The other week I had the pleasure of taking part in a two day workshop with renowned field-recordist Chris Watson. Chris has spent the last decades capturing sounds from the farthest-flung reaches of the planet.
The workshop was intended to capture the ‘hidden sounds of Bradford’- sounds that go unnoticed, unheard, or uncelebrated. These sounds will eventually be arranged and shaped into an installation for the National Media Museum summer exhibition by Manchester based sound collective Noise Orchestra.
All sound tells us something about the world. The transmission of information through speech is a minute segment of the information that can be gleaned from sound events.
Let’s take a simple analogy; we have a recording where someone shouts goodbye down the street to another person about 20 meters away, and about five seconds later the other person shouts goodbye back. The standout information from this exchange is of a verbal communication. Beyond this, though there are many layers of sound information, which can be even richer than what is initially emergent. The quality of the voices tell us about age, gender, and possibly dialect; the vocal inflection and possibly delay between the voices will tell us about the relationship that these people share; the sound of the voices will interact with the acoustic environment, telling us something abut the surroundings in which these people find themselves; there will be environmental sounds which define the type of neighbourhood; there may even be other key sound events which reveal other presences.
Sound is a form of knowledge, which is complex and multifaceted, but indisputably rich. To be a field-recordist, as Chris Watson is, one must hear each sound in context and understand how best to capture it, which microphone to use, and how best to recreate it. You have to know why you are listening, what you are listening for, and how that sound experience should be perceived by others. Below are some questions and ideas that I took away from the initial workshop with Chris:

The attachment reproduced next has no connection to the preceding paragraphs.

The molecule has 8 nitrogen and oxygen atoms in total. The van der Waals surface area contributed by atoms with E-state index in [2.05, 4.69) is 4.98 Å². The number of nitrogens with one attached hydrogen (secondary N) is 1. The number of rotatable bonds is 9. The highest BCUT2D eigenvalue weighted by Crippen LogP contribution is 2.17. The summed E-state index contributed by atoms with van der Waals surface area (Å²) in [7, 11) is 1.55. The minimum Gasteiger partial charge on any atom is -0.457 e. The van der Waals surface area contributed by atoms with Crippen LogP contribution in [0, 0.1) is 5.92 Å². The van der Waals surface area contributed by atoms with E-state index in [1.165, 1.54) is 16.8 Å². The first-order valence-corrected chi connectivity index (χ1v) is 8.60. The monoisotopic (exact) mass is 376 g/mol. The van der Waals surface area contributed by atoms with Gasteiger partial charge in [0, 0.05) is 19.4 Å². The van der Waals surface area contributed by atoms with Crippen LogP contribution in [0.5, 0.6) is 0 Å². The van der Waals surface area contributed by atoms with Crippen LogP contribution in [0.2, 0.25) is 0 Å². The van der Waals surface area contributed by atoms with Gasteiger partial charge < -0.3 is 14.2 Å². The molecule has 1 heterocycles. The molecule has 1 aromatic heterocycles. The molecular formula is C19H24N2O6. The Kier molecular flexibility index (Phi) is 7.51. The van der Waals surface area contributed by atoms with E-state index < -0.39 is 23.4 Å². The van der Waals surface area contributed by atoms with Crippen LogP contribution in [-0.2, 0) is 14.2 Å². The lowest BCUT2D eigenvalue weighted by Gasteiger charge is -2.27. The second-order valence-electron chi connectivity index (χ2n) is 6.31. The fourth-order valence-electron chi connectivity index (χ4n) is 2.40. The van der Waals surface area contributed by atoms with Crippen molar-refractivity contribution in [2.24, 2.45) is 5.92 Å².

- Listening is a route to recording
- You can never capture a whole soundscape – so you need to understand it and what you want to capture from it
- Why are you recording a particular sound event / soundscape?
- Walking through a soundscape is a good way to create a narrative of that space
- What do we listen for in a piece of music?
- In soundscapes are we looking for what we would listen to in a piece of music?
- Are we aestheticising soundscapes by recording them?
Capturing the hidden sounds of Bradford is a way to expose the unheard information that exits in the city. It asks the question, ‘how might the sounds that we don’t normally experience shape our understanding of the city?’. One ‘hidden’ sonic domain that was particularly interesting was the pump room underneath the water fountain in the city centre. The machinery produced a range of rhythmic effects and drones as it pushed water up to the fountain above. Chris made the point that it wasn’t necessarily these sounds that were interesting, so much as the transition between below and above that put the sounds into context; the transition between heard and unheard.
Below is probably my favourite recording from the day. Despite a lack of low-mid frequency capture on the built in microphones on my Zoom h6 (and that these aren’t really hidden sounds), I think it captures the dynamism of Bradford market. Sound systems clash with each other and interjecting snippets of nearly-understood speech interrupt each other. We hear different languages, and small interactions juxtaposed against generic and omnipresent pop musics. We hear the sounds of tills, refrigerators, clattering, all sonic markers which build up a sense of the experience.